Tuesday, May 27, 2008
Rash of Sportsbooks Cheats and Scams! How to Avoid Them!
I have been getting tons of e-mails asking me about the safety of doing business with various online sportsbooks. Although sportsbook scams and cheat operations do not get the online press that poker scams do, believe me, they are prevalent out there in the cyberworld. Not only are there the typical scenarios where online sportsbooks go belly-up and out of business, leaving account-holders holding nothing but air, several sportsbooks operations are set up just to do that: abscond with account-holders´ funds once the accounts are opened, without a first bet even being made.
In additon to these online sportsbook scams, there have been shady individuals involved with online sportsbooks, especially those based in Costa Rica, who have been accused of more widespread criminal activities on several continents.
According to a report filed over a year ago by the U.S. Department of Justice (DOJ), Jaime Ligator, owner of the Horseshoe casino in San José, detained last May 18, contributed financially to the opening a call centre that was presumable used to defraud dozens of Americans with false prizes.
Ligator, when he was arrested, was the president of World Wide Land Investments which had offices on the third floor of Mall San Pedro. This is a firm that specializes in selling lots to North Americans, according to AM Costa Rica.
A former sportsbook owner, Max Allan Stone, was also named in the case and alleged to have been part of the scam that preyed on mostly elderly citizens living in the United States.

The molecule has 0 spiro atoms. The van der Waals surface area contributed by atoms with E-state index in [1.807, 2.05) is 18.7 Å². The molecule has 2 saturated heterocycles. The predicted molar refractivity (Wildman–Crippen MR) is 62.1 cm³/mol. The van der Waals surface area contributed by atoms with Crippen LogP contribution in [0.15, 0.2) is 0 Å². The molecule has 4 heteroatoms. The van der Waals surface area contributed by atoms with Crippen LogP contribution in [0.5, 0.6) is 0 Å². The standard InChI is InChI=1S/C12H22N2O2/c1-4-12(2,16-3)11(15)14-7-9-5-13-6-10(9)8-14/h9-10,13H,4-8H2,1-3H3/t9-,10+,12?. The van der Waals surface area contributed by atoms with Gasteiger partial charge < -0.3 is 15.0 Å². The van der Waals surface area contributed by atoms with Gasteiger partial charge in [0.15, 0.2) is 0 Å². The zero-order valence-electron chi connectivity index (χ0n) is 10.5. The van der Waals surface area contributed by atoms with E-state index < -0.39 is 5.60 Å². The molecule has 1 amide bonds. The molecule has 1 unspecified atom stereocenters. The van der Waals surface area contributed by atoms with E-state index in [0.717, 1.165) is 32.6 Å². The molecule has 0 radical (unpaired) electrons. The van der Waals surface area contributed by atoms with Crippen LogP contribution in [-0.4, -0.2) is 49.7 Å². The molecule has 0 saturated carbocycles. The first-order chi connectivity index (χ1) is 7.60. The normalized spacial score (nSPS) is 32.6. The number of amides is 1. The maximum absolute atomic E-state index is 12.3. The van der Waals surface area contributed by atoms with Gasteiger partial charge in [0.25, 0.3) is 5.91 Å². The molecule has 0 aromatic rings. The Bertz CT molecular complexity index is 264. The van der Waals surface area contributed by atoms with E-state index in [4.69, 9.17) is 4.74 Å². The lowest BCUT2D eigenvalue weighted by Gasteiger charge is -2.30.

The scam artists called people in the United States informing them they had won a lottery. The victim was then supposed to send a “deposit” anywhere from $300 to $4,000 via Western Union, a police spokesman told AM Costa Rica.
Another of those named in the complaint, Severin Marcel Stone, 28, and presumably a relative of Max Allan, is being extradited back to the United States.
Severin Marcel Stone was detained in January in San Rafael de Escazú where he operated a food outlet in a shopping mall.
THE BetOnSports BUSTOUT
The BetOnSports saga continued last week with notification that they "do not anticipate that any distribution to creditors will be any more than a few cents on the dollar". Those players who were left with substantial account balances at the time of BOS's demise are starting to look like they will come away completely empty-handed. Unfortunately this is not the first offshore sportsbook failure, nor will it be the last.
HOW TO AVOID BECOMING A DEFUNCT SPORTSBOOK VICTIM
I would give you these suggestions to avoid losing your funds on account with sportsbooks that either go belly-up or are just plain scam operations:
Avoid credit wagering. While gambling on credit certainly has its place, and its benefits, it often leads into very murky waters. If offered a credit account from someone unknown to you, run, don't walk. This includes "forum personas" - plenty of scam artists have utilized credit offers through internet forums to rip-off unwary players. With no guarantee that you will be paid, you are setting yourself up for disaster. Be especially cautious of operations employing stateside credit agents - even if their intentions are honorable, the high risk of prosecution make this route generally unappealing.